Basic research on HUC-MSCs related to clinical applications

Establishment of an HUC-MSC cell bank

Most of the HUC-MSCs currently used clinically are provided by stem cell banks that collect, prepare, and store stem cells on a large scale. Stem cell banks are also called “Life Banks.” The HUC-MSC cell bank is one of a wide variety of stem cell banks. At present, there are few dedicated HUC-MSC cell banks, and in most cases, HUC-MSCs are supplied by comprehensive stem cell banks. In 2004, the world’s first stem cell bank that stored HUC-MSCs was opened in the UK. The National Institute for Biological Standards and Control (NIBSC) was responsible for the operation and storage of embryos, fetuses, adult tissues, and various stem cell lines, including HUC-MSC lines. In April 2006, the first Chinese HUC-MSC cell bank was established in Tianjin, with a storage capacity of tens of thousands of copies. It has established standardized protocols of stem cell isolation, identification, culture, expansion, storage, supporting technologies, and quality control, and the cell bank developed the first domestic technical standard for HUC-MSCs and fulfilled the ISO 9001:2008 quality management system requirements [97]. In 2011, Dr. Khushnuma Cooper reported a method for building an HUC-MSC cell bank and believed that HUC-MSCs have a wide range of clinical applications [98].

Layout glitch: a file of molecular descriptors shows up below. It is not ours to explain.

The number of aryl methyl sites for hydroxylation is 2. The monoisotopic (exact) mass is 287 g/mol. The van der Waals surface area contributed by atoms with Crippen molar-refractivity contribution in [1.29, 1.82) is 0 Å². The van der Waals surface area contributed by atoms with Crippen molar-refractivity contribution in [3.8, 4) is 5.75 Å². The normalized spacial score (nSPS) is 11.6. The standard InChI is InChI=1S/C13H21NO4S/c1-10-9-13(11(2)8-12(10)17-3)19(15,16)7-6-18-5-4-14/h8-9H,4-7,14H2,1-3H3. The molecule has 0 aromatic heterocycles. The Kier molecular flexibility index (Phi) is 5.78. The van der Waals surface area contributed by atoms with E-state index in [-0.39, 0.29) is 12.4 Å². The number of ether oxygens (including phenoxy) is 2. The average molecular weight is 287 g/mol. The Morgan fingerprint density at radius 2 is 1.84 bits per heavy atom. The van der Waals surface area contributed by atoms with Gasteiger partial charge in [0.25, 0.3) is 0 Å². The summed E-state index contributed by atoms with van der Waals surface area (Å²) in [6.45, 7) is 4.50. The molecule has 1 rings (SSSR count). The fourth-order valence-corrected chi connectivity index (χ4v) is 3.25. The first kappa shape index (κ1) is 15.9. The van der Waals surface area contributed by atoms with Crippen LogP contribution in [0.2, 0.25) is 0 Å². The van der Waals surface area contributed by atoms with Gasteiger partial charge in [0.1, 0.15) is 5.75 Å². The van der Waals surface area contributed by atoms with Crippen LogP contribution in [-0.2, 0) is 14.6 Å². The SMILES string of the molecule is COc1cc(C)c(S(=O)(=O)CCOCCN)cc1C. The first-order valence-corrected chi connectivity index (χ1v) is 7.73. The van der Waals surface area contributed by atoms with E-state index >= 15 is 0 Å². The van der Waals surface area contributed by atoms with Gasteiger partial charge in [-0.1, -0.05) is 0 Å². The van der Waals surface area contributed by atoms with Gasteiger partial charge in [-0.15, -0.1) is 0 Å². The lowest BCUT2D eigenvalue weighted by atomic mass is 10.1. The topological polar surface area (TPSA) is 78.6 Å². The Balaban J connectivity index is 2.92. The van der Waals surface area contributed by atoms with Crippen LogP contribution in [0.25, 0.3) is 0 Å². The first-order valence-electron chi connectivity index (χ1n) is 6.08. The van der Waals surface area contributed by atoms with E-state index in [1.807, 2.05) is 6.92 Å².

An HUC-MSC cell bank could provide high-quality stem cell “seeds” from legal sources for the clinical application, and many companies and hospitals have the ability to build HUC-MSC cell banks. However, there are no uniform quality control standards in stem cell banks, which will directly affect the outcomes of clinical treatment. This issue represents the biggest problem of stem cell banks and should be resolved as soon as possible.

Tumorigenicity of HUC-MSCs

The tumorigenicity of transplanted HUC-MSCs, which will affect the therapeutic effect, is one of the current concerns. The experiments on tumorigenicity safety conducted by Jun-Won Yun and coworkers in mice did not detect tumors related to HUC-MSCs [33]. Also, cultured HUC-MSCs injected into rats did not form tumors [99]. Yong Wang and collaborators demonstrated that when HUC-MSCs fuse with esophageal cancer cells, they induce apoptosis and promote the benign phenotype of cancer cells [100]. HUC-MSCs stimulate the growth of ovarian tumors through cell-to-cell communication but can reduce tumorigenesis after fusion with ovarian cancer cells [101]. HUC-MSCs can exert an anti-tumor effect also by affecting transcriptional regulation in leukemia cells. Additionally, HUC-MSCs can enhance the proliferation and migration of cancer cells [102, 103]. So far, there is no conclusive proof of HUC-MSC tumorigenicity or their ability to promote the development of cancer already present in the organism. These questions can only be answered by expanding the number of samples and performing multi-center trials.